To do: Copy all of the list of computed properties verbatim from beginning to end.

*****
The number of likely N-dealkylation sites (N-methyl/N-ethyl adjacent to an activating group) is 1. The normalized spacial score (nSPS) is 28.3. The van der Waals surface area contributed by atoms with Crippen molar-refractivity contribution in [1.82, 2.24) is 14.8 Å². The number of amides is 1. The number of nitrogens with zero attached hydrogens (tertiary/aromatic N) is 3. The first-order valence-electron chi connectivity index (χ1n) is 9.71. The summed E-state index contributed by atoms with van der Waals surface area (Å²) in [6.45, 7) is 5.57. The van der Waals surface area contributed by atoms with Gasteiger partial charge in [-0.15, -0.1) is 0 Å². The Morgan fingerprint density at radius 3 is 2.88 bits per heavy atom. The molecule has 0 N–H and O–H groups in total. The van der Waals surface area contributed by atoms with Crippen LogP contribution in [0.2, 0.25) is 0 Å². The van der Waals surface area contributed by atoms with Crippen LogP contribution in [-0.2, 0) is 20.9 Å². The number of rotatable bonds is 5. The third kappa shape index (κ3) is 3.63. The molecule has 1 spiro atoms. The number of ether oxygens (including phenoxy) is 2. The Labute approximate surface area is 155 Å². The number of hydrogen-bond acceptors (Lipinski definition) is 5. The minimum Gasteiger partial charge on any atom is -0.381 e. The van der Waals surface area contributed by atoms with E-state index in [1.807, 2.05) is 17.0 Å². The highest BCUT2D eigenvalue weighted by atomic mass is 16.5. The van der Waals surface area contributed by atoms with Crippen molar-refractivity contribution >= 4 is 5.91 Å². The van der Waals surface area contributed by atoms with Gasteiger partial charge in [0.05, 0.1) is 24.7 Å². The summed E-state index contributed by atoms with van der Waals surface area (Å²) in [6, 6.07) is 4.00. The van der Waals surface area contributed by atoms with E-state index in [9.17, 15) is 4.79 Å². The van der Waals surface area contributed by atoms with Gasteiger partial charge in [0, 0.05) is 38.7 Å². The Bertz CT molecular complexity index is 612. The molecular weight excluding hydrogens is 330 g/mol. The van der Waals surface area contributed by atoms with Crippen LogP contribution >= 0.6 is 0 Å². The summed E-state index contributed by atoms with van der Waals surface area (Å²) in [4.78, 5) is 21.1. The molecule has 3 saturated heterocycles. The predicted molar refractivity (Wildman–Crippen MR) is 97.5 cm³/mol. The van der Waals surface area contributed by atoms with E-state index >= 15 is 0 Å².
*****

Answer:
The number of likely N-dealkylation sites (N-methyl/N-ethyl adjacent to an activating group) is 1. The normalized spacial score (nSPS) is 28.3. The van der Waals surface area contributed by atoms with Crippen molar-refractivity contribution in [1.82, 2.24) is 14.8 Å². The number of amides is 1. The number of nitrogens with zero attached hydrogens (tertiary/aromatic N) is 3. The first-order valence-electron chi connectivity index (χ1n) is 9.71. The summed E-state index contributed by atoms with van der Waals surface area (Å²) in [6.45, 7) is 5.57. The van der Waals surface area contributed by atoms with Gasteiger partial charge in [-0.15, -0.1) is 0 Å². The Morgan fingerprint density at radius 3 is 2.88 bits per heavy atom. The molecule has 0 N–H and O–H groups in total. The van der Waals surface area contributed by atoms with Crippen LogP contribution in [0.2, 0.25) is 0 Å². The van der Waals surface area contributed by atoms with Crippen LogP contribution in [-0.2, 0) is 20.9 Å². The number of rotatable bonds is 5. The third kappa shape index (κ3) is 3.63. The molecule has 1 spiro atoms. The number of ether oxygens (including phenoxy) is 2. The Labute approximate surface area is 155 Å². The number of hydrogen-bond acceptors (Lipinski definition) is 5. The minimum Gasteiger partial charge on any atom is -0.381 e. The van der Waals surface area contributed by atoms with E-state index in [1.807, 2.05) is 17.0 Å². The highest BCUT2D eigenvalue weighted by atomic mass is 16.5. The van der Waals surface area contributed by atoms with Crippen molar-refractivity contribution >= 4 is 5.91 Å². The van der Waals surface area contributed by atoms with Gasteiger partial charge in [0.05, 0.1) is 24.7 Å². The summed E-state index contributed by atoms with van der Waals surface area (Å²) in [6, 6.07) is 4.00. The van der Waals surface area contributed by atoms with E-state index in [9.17, 15) is 4.79 Å². The van der Waals surface area contributed by atoms with Gasteiger partial charge in [0, 0.05) is 38.7 Å². The Bertz CT molecular complexity index is 612. The molecular weight excluding hydrogens is 330 g/mol. The van der Waals surface area contributed by atoms with Crippen LogP contribution >= 0.6 is 0 Å². The summed E-state index contributed by atoms with van der Waals surface area (Å²) in [4.78, 5) is 21.1. The molecule has 3 saturated heterocycles. The predicted molar refractivity (Wildman–Crippen MR) is 97.5 cm³/mol. The van der Waals surface area contributed by atoms with E-state index >= 15 is 0 Å².